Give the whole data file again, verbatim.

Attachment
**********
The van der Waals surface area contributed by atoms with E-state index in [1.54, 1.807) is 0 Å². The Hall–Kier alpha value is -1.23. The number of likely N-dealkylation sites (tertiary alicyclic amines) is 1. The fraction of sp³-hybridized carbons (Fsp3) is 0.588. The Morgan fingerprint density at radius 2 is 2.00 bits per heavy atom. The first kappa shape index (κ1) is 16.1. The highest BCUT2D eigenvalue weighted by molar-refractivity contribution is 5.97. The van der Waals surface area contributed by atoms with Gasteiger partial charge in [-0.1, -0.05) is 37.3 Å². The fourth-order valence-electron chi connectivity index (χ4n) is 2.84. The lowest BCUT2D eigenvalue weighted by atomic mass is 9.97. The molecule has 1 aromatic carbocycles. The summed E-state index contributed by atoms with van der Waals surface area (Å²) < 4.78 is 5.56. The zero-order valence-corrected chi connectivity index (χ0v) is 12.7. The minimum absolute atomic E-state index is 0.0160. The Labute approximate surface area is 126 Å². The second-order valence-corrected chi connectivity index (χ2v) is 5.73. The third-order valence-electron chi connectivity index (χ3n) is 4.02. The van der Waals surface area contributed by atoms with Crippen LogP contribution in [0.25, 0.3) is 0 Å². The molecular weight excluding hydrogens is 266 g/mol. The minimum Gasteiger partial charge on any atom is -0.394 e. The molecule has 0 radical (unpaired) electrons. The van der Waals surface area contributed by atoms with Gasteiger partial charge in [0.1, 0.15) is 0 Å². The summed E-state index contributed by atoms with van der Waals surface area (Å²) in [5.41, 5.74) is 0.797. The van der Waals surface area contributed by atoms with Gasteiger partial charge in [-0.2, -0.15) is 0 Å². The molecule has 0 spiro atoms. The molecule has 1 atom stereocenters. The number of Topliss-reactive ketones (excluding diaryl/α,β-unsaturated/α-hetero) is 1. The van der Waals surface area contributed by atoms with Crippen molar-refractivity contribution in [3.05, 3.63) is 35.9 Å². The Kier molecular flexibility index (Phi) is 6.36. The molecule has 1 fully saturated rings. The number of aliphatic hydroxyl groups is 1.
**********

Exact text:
The van der Waals surface area contributed by atoms with E-state index in [1.54, 1.807) is 0 Å². The Hall–Kier alpha value is -1.23. The number of likely N-dealkylation sites (tertiary alicyclic amines) is 1. The fraction of sp³-hybridized carbons (Fsp3) is 0.588. The Morgan fingerprint density at radius 2 is 2.00 bits per heavy atom. The first kappa shape index (κ1) is 16.1. The highest BCUT2D eigenvalue weighted by molar-refractivity contribution is 5.97. The van der Waals surface area contributed by atoms with Gasteiger partial charge in [-0.1, -0.05) is 37.3 Å². The fourth-order valence-electron chi connectivity index (χ4n) is 2.84. The lowest BCUT2D eigenvalue weighted by atomic mass is 9.97. The molecule has 1 aromatic carbocycles. The summed E-state index contributed by atoms with van der Waals surface area (Å²) < 4.78 is 5.56. The zero-order valence-corrected chi connectivity index (χ0v) is 12.7. The minimum absolute atomic E-state index is 0.0160. The Labute approximate surface area is 126 Å². The second-order valence-corrected chi connectivity index (χ2v) is 5.73. The third-order valence-electron chi connectivity index (χ3n) is 4.02. The van der Waals surface area contributed by atoms with Crippen LogP contribution in [0.25, 0.3) is 0 Å². The molecular weight excluding hydrogens is 266 g/mol. The minimum Gasteiger partial charge on any atom is -0.394 e. The molecule has 0 radical (unpaired) electrons. The van der Waals surface area contributed by atoms with Gasteiger partial charge in [0.1, 0.15) is 0 Å². The summed E-state index contributed by atoms with van der Waals surface area (Å²) in [5.41, 5.74) is 0.797. The van der Waals surface area contributed by atoms with Gasteiger partial charge in [-0.2, -0.15) is 0 Å². The molecule has 0 spiro atoms. The molecule has 1 atom stereocenters. The number of Topliss-reactive ketones (excluding diaryl/α,β-unsaturated/α-hetero) is 1. The van der Waals surface area contributed by atoms with Crippen molar-refractivity contribution in [3.05, 3.63) is 35.9 Å². The Kier molecular flexibility index (Phi) is 6.36. The molecule has 1 fully saturated rings. The number of aliphatic hydroxyl groups is 1.